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Sunday, October 20, 2013

Outstanding Books for the College Bound: Arts and Humanities

Every 5 years, YALSA (the Young Adult Library Services Association, aka the teen department of the American Libraries Association) puts out a list of Outstanding Books for the College Bound. The list is divided into 5 sublists, and each sublist can have 25 titles on it. Any book that is "widely available" is eligible.

Here's the thing-- 1) The new list comes out in January and the committee is madly working on it 2) Anyone can nominate books for the lists (and all YALSA awards and booklists) 3) Please nominate some books.

Full disclosure-- I'm on this committee. I want this to be an awesome list. The more suggestions we have of books to look at, the better the list will be.

For the next 5 days, we'll be looking at each of the 5 sublists. Today is Arts and Humanities.

     

Let Me Play: The Story of Title IX: The Law That Changed the Future of Girls in America by Karen Blumenthal. While many think of Title IX as the law that says schools have to fund sports for girls, it did more, saying schools couldn't discriminate in ANY program based on sex. It didn't just open up the playing fields-- it also opened up the classroom.

The Red Tent by Anita Diamant. In the book of Genesis, Dinah is only briefly mentioned as Jacob's daughter, but here Diamant gives her a voice and a story about the women that populated her world and stood on the cusp of the old ways and the new faith.

The Voice That Challenged a Nation: Marian Anderson and the Struggle for Equal Rights by Russell Freedman. Marian Anderson was one of the finest voices of the first half of the 20th century, but despite her tremendous talent, many doors were closed to her because of the color of her skin. Perhaps most famously, she was not allowed to sing at Constitution Hall at the Daughters of the American Revolution. Eleanor Roosevelt instead arranged for her to give her concert on the steps of the Lincoln Memorial. Anderson didn't set out to become a civil rights crusader or icon, but she become one.

     

Water for Elephants by Sara Gruen. At the start of the depression, Jacob's parents die in a car accident and leave him nothing, so he runs away to join the circus. It's not a nice circus, but it's a job. Jacob is supposed to help with Rosie the elephant-- the circus's hope to make it, but Rosie won't follow instructions or do anything necessary to actually get an act together.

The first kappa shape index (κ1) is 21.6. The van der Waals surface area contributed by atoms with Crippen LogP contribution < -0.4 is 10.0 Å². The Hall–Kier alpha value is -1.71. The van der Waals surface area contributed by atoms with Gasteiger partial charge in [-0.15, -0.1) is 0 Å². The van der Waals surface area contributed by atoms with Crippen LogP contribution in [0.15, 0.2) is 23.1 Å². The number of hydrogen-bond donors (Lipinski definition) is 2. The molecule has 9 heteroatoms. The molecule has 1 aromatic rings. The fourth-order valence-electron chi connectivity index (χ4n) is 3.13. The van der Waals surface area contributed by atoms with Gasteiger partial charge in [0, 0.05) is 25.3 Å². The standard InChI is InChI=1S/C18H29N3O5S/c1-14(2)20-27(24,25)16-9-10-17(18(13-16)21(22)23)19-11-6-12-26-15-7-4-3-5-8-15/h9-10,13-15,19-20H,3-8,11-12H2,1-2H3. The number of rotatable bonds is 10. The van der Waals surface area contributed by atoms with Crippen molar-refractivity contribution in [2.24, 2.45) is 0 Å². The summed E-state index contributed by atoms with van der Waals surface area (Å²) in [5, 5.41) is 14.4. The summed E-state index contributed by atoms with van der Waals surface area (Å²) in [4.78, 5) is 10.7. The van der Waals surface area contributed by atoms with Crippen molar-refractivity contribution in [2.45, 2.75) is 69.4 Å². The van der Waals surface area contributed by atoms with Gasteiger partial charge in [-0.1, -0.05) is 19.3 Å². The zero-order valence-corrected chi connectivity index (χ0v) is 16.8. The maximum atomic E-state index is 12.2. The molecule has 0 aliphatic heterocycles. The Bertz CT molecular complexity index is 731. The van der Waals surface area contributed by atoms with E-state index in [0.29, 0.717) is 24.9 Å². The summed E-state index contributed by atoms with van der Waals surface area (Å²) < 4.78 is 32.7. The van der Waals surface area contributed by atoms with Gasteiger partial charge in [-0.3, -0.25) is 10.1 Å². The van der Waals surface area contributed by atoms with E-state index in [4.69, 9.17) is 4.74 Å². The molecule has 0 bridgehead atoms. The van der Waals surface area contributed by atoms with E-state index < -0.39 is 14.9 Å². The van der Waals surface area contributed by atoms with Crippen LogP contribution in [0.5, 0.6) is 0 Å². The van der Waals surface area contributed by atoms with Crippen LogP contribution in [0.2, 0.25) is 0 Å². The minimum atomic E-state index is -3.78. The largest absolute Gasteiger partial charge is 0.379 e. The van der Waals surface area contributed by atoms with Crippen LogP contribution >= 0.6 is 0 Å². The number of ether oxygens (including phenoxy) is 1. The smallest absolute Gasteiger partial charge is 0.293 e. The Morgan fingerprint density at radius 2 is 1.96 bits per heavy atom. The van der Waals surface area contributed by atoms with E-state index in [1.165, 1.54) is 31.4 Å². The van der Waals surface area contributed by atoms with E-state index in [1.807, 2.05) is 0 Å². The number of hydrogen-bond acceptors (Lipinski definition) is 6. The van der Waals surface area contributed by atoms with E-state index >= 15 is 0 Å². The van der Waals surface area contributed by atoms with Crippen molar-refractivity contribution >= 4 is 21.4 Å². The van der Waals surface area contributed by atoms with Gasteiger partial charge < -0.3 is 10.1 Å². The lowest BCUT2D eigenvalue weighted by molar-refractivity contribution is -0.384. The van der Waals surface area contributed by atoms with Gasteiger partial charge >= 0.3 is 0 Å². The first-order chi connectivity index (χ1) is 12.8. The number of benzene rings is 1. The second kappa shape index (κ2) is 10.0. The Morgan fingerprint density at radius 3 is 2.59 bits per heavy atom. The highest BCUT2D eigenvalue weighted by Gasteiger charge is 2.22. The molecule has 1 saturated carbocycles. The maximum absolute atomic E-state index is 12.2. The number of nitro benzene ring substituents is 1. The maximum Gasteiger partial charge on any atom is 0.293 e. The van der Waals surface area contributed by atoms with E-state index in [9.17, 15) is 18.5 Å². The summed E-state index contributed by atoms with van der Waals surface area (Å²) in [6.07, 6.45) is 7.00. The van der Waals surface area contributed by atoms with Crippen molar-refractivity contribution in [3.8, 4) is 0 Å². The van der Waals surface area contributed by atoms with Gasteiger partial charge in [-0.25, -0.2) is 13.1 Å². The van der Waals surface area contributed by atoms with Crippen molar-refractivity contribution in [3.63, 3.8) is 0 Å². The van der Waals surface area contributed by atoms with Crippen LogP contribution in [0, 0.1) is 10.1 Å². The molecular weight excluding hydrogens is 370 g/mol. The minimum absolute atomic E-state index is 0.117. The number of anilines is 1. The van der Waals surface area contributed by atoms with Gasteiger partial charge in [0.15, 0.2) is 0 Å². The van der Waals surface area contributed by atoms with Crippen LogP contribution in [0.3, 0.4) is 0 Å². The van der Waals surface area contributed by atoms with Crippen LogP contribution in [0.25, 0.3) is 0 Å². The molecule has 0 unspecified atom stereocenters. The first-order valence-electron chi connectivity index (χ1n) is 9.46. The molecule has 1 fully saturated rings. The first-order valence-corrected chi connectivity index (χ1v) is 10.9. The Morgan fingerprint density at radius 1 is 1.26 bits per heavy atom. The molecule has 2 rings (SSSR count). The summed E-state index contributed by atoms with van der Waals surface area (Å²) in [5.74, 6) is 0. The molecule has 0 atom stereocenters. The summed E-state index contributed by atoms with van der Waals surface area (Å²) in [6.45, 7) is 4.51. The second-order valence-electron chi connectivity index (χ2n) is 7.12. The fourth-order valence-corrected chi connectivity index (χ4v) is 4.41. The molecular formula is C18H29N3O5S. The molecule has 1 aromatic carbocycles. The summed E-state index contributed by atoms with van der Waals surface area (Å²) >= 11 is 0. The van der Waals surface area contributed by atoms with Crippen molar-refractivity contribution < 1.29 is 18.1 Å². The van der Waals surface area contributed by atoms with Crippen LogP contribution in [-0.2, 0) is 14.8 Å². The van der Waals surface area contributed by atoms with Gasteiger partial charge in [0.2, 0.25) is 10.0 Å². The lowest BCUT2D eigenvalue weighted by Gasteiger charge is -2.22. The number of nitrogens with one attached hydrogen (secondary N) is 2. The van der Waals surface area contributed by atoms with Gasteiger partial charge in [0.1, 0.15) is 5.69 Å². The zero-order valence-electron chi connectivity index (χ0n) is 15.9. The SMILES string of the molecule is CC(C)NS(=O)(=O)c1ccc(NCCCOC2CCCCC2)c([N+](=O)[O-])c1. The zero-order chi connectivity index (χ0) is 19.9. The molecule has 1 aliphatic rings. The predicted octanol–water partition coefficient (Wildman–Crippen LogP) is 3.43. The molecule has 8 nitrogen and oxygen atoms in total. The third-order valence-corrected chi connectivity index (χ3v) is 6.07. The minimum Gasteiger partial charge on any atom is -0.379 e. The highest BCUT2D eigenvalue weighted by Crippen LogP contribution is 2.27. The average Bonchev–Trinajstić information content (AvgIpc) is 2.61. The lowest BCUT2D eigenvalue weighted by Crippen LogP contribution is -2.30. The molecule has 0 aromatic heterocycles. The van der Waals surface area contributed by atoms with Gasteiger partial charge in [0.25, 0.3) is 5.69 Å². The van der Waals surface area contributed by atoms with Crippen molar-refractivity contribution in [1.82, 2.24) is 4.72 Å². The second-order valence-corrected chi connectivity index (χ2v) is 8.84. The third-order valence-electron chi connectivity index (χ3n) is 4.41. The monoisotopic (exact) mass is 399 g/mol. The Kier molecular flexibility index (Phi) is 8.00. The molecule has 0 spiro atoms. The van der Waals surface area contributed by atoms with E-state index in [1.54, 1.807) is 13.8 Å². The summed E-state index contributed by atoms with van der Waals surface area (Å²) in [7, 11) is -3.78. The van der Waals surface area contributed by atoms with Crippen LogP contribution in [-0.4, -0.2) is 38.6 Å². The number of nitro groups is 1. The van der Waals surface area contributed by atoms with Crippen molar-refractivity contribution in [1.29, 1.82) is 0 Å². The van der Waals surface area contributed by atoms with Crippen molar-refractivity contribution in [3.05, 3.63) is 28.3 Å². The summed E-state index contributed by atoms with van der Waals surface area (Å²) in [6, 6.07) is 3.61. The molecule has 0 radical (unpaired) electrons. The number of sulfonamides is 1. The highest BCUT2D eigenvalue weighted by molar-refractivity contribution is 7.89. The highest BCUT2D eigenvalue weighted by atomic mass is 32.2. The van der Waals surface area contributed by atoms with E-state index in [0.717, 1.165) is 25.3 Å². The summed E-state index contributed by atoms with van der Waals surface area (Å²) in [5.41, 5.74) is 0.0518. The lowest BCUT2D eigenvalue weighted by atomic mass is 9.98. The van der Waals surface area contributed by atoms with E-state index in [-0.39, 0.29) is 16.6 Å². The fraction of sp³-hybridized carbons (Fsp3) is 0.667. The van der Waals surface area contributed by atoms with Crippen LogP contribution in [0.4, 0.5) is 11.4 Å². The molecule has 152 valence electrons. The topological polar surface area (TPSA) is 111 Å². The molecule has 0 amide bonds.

Your Own, Sylvia: A Verse Portrait of Sylvia Plath by Stephanie Hemphill. Hemphill imagines Plath's life in a series of poems.

The Year of Living Biblically: One Man's Humble Quest to Follow the Bible as Literally as Possible by AJ Jacobs. With a team of experts from different religions that use the Bible, and many different versions and translations, Jacobs attempts to live his life according to a very literal interpretation of the Bible. Everything from growing a beard to throwing rocks at adulterers in Central Park, Jacobs looks at some of the rules set out, and why they may be there, and how different religions have interpreted and followed them over the years and today.

    

Born Standing Up: A Comic's Life by Steve Martin. Martin got his start selling guide books at Disney Land when he was ten. There, and at Knott's Berry Farm, he honed his comedy and magic acts. In the mid-70s he hit the stand-up scene, eventually becoming the biggest stand-up star in history, only to quit in 1981. Here Martin looks at the sacrifice it took to get him to that point, and why and how he decided it was no longer worth it.

This Land Was Made for You and Me: The Life and Songs of Woody Guthrie by Elizabeth Partridge. Guthrie wrote "This Machine Kills Fascists" on his guitar and wrote thousands of songs about labor issues, migrant workers, and life in America. But his life was hard and he was dead by age 55--his body ravaged by Huntington's disease.

American Shaolin: Flying Kicks, Buddhist Monks, and the Legend of Iron Crotch: An Odyssey in the New China by Matthew Polly. Polly spent two years training in Kung Fu with the legendary Shaolin Monks. In addition to hard training, the monks must fight corruption, deal with fame, and survive under China's repressive authoritarian regime.

The committee needs lots of new nominations for the Arts and Humanities list. Suggest a title here. Please.

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